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The poor hurt worst by rape of nature

Sanitsuda Ekachai
Bangkok Post, May 24th, 2000

How do we rate a government's performance? One way is to see if the population of the poorest of the poor has increased or declined during its tenure. And how much help they get.

According to a Social Research Fund report by Assoc Prof Methee Krongkaew, Thailand's poorest, those earning less than 30 baht a day, have increased in number to 7.9 million in 1998 from 6.4 million in 1996.

This grim fact comes at the same time as the Democrat-led administration's tireless efforts to reassure us that the Thai economy is getting better.

It also comes when the Thai stock market is at its lowest ebb and there is no end in sight to the oil price hike.

Rubbing salt into the wound, we now know it will take 20,000 baht from each of us or 1.2 trillion baht altogether to rescue the bad banks.

Imagine telling that to the poorest with only 30 baht a day to get by on.

Where are these poorest Thais?

And why study them at all? The findings attest to Thailand's failure in rural development and land reform. The majority of Thailand's ultra poor are rural villagers.

They have little or no land. With no regular jobs and meagre income, they struggle to eke out a hand-to-mouth existence and are caught deep in the hunger and debt trap.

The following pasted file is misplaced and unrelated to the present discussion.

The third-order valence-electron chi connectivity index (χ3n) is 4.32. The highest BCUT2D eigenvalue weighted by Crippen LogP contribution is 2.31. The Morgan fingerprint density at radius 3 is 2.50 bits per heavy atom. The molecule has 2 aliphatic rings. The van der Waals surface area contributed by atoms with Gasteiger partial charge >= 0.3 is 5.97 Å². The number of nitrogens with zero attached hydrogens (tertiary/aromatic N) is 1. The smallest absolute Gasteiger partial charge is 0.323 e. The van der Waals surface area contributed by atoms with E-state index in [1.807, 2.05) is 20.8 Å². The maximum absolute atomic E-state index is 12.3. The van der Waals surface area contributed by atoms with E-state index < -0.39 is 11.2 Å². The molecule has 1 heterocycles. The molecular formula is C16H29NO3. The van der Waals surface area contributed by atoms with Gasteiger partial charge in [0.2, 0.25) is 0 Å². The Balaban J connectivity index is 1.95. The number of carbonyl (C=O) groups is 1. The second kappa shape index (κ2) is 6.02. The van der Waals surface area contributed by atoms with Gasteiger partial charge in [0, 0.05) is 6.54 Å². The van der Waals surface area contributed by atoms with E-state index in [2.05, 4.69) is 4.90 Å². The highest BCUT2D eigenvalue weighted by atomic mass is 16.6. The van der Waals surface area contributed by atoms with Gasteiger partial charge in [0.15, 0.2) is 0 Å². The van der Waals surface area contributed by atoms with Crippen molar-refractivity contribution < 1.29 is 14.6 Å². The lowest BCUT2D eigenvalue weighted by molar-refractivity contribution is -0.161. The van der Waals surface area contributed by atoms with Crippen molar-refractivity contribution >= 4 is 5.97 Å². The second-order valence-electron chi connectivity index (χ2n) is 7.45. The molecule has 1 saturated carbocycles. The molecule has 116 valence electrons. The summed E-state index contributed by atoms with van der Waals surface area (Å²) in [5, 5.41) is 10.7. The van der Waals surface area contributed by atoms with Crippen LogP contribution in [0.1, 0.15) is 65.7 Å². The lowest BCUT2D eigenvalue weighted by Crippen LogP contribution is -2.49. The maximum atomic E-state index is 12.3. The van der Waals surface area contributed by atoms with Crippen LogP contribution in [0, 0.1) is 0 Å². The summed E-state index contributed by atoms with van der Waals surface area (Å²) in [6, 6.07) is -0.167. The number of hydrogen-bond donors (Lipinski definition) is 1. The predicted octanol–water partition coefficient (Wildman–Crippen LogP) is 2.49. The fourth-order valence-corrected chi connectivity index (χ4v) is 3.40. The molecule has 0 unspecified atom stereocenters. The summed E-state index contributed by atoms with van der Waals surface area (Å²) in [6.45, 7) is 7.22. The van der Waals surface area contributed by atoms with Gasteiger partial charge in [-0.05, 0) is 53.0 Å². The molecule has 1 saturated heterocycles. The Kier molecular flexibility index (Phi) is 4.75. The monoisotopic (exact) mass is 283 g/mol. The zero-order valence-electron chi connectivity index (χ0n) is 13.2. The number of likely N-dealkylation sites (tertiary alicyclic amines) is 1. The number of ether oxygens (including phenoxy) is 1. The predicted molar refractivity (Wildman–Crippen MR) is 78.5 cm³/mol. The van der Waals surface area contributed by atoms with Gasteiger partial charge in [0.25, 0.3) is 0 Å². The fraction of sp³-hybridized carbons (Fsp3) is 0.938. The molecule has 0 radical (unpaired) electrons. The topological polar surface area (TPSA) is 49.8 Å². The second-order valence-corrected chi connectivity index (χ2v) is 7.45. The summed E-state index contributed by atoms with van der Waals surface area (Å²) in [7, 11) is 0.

In the North, 35% of the ultra poor are landless. Across the Central Plain, ultra poor families earn only 10,000 baht a year, while the family debt exceeds 15,000 baht.

In the Northeast, the poorest earn only about 300 baht a month while their family debt amounts to 10,000 baht on average. The poorest in the South seem to fare best, given their higher income and relatively stronger community ties.

It was noted that many of the new hardcore poor are laid-off factory or construction workers who find it difficult to make ends meet back in their home villages.

This research should prod the government into paying more attention to this usually invisible and powerless group of people. But we should look beyond merely appealing for direct welfare support.

For one thing, the poorest have little access to state services. This is because they have no time to join in village activities, no information, no connections and no transport money to access help.

Apart from making an extra effort to ensure the ultra poor receive help, we should ask why communities cannot take care of their poorest. They used to be able to before.

Before, the rural poor didn't have much income, but they lived on the bounty of nature. But our governments see money as the only answer to rural poverty, and industrialisation as a bottomless source of money. Hence the plundering of nature to feed export-led growth, while income-generation has become the mantra for rural development thinking.

Good forests have been destroyed to support cash crop, export industry. Big dams are believed to be the raft for industrialisation, at the cost of good forests and rivers. Coastal seas are depleted beyond repair to support fishing and the seafood industry for export.

With nature destroyed and communities torn apart, the tradition among villagers of mutual care has been allowed to disappear. The poorest have nothing left to which they can turn.

This is why grass-roots movements right across the country have similar demands.

Be they the Pak Moon fisherfolk, the Rasi Salai farmers, the northern hilltribes or the southern fishing villages, they all want their nature back.

No more hands-out, no more aspirins and band-aid treatments. They want permanent remedies. For they know they'll soon join the ranks of the poorest unless their nature is restored.

Sanitsuda Ekachai, an AssistantEditor of Bangkok Post.



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